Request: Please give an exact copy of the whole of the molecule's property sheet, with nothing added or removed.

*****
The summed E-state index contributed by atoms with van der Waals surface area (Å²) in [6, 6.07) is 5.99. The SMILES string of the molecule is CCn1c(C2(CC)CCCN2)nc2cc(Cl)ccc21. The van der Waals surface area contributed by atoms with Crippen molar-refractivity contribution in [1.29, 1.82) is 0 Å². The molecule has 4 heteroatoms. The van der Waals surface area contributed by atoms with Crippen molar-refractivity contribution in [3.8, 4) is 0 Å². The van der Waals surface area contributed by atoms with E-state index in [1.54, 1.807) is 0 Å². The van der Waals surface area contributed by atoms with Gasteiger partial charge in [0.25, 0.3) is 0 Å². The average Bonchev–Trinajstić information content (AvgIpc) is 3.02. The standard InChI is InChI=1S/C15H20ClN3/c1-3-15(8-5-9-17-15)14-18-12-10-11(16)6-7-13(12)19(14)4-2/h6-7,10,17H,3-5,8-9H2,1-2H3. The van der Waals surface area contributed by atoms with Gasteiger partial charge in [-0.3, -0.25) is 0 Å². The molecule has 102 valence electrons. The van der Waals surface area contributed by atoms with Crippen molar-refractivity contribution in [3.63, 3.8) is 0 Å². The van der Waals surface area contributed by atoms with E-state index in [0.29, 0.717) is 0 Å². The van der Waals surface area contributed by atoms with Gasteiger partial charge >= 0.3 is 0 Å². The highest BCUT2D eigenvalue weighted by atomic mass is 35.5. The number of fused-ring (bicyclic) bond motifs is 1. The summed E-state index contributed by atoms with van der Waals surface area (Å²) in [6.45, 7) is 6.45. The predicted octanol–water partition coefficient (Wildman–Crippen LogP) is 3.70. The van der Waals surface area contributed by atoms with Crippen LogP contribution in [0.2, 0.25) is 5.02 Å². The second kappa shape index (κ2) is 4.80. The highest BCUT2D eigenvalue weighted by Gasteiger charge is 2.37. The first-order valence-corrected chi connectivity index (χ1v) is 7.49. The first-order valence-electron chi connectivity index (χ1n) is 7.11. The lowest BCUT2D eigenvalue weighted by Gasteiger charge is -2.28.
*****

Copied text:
The summed E-state index contributed by atoms with van der Waals surface area (Å²) in [6, 6.07) is 5.99. The SMILES string of the molecule is CCn1c(C2(CC)CCCN2)nc2cc(Cl)ccc21. The van der Waals surface area contributed by atoms with Crippen molar-refractivity contribution in [1.29, 1.82) is 0 Å². The molecule has 4 heteroatoms. The van der Waals surface area contributed by atoms with Crippen molar-refractivity contribution in [3.8, 4) is 0 Å². The van der Waals surface area contributed by atoms with E-state index in [1.54, 1.807) is 0 Å². The van der Waals surface area contributed by atoms with Gasteiger partial charge in [0.25, 0.3) is 0 Å². The average Bonchev–Trinajstić information content (AvgIpc) is 3.02. The standard InChI is InChI=1S/C15H20ClN3/c1-3-15(8-5-9-17-15)14-18-12-10-11(16)6-7-13(12)19(14)4-2/h6-7,10,17H,3-5,8-9H2,1-2H3. The van der Waals surface area contributed by atoms with Gasteiger partial charge in [-0.3, -0.25) is 0 Å². The molecule has 102 valence electrons. The van der Waals surface area contributed by atoms with Crippen molar-refractivity contribution in [3.63, 3.8) is 0 Å². The van der Waals surface area contributed by atoms with E-state index in [0.29, 0.717) is 0 Å². The van der Waals surface area contributed by atoms with Gasteiger partial charge >= 0.3 is 0 Å². The highest BCUT2D eigenvalue weighted by atomic mass is 35.5. The number of fused-ring (bicyclic) bond motifs is 1. The summed E-state index contributed by atoms with van der Waals surface area (Å²) in [6.45, 7) is 6.45. The predicted octanol–water partition coefficient (Wildman–Crippen LogP) is 3.70. The van der Waals surface area contributed by atoms with Crippen LogP contribution in [0.2, 0.25) is 5.02 Å². The second kappa shape index (κ2) is 4.80. The highest BCUT2D eigenvalue weighted by Gasteiger charge is 2.37. The first-order valence-corrected chi connectivity index (χ1v) is 7.49. The first-order valence-electron chi connectivity index (χ1n) is 7.11. The lowest BCUT2D eigenvalue weighted by Gasteiger charge is -2.28.